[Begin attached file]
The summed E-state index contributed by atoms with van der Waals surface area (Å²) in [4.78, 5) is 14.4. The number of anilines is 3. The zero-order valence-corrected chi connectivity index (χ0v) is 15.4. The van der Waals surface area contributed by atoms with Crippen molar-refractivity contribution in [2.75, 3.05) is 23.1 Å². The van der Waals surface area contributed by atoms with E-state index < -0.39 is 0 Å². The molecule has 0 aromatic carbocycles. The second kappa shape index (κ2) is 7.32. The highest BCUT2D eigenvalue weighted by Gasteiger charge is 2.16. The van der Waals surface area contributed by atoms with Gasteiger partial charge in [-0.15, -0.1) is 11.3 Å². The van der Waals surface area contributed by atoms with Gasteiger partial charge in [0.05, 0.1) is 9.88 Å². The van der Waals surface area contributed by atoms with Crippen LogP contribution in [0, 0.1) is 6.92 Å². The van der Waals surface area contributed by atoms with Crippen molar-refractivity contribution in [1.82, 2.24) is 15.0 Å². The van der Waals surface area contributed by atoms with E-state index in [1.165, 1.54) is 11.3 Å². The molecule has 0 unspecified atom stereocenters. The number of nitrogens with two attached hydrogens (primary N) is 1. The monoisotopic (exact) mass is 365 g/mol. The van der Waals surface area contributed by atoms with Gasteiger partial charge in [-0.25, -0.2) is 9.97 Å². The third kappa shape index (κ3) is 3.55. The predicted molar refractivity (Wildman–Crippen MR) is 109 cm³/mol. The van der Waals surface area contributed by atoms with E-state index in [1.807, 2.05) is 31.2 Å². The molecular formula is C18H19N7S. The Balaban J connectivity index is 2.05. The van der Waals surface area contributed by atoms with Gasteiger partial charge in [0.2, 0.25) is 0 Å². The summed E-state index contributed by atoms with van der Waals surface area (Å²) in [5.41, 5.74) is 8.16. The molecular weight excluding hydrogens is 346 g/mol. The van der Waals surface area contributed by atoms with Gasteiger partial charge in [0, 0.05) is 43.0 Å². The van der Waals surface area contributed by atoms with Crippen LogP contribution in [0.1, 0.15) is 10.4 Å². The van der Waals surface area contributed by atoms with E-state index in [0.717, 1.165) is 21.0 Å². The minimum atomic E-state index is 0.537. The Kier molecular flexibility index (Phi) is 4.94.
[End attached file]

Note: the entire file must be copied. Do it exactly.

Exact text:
The summed E-state index contributed by atoms with van der Waals surface area (Å²) in [4.78, 5) is 14.4. The number of anilines is 3. The zero-order valence-corrected chi connectivity index (χ0v) is 15.4. The van der Waals surface area contributed by atoms with Crippen molar-refractivity contribution in [2.75, 3.05) is 23.1 Å². The van der Waals surface area contributed by atoms with E-state index < -0.39 is 0 Å². The molecule has 0 aromatic carbocycles. The second kappa shape index (κ2) is 7.32. The highest BCUT2D eigenvalue weighted by Gasteiger charge is 2.16. The van der Waals surface area contributed by atoms with Gasteiger partial charge in [-0.15, -0.1) is 11.3 Å². The van der Waals surface area contributed by atoms with Gasteiger partial charge in [0.05, 0.1) is 9.88 Å². The van der Waals surface area contributed by atoms with Crippen LogP contribution in [0, 0.1) is 6.92 Å². The van der Waals surface area contributed by atoms with Crippen molar-refractivity contribution in [1.82, 2.24) is 15.0 Å². The van der Waals surface area contributed by atoms with E-state index in [1.165, 1.54) is 11.3 Å². The molecule has 0 unspecified atom stereocenters. The number of nitrogens with two attached hydrogens (primary N) is 1. The monoisotopic (exact) mass is 365 g/mol. The van der Waals surface area contributed by atoms with Gasteiger partial charge in [-0.25, -0.2) is 9.97 Å². The third kappa shape index (κ3) is 3.55. The predicted molar refractivity (Wildman–Crippen MR) is 109 cm³/mol. The van der Waals surface area contributed by atoms with E-state index in [1.807, 2.05) is 31.2 Å². The molecular formula is C18H19N7S. The Balaban J connectivity index is 2.05. The van der Waals surface area contributed by atoms with Gasteiger partial charge in [0.2, 0.25) is 0 Å². The summed E-state index contributed by atoms with van der Waals surface area (Å²) in [5.41, 5.74) is 8.16. The molecular weight excluding hydrogens is 346 g/mol. The van der Waals surface area contributed by atoms with Gasteiger partial charge in [0, 0.05) is 43.0 Å². The van der Waals surface area contributed by atoms with Crippen LogP contribution in [0.1, 0.15) is 10.4 Å². The van der Waals surface area contributed by atoms with E-state index in [0.717, 1.165) is 21.0 Å². The minimum atomic E-state index is 0.537. The Kier molecular flexibility index (Phi) is 4.94.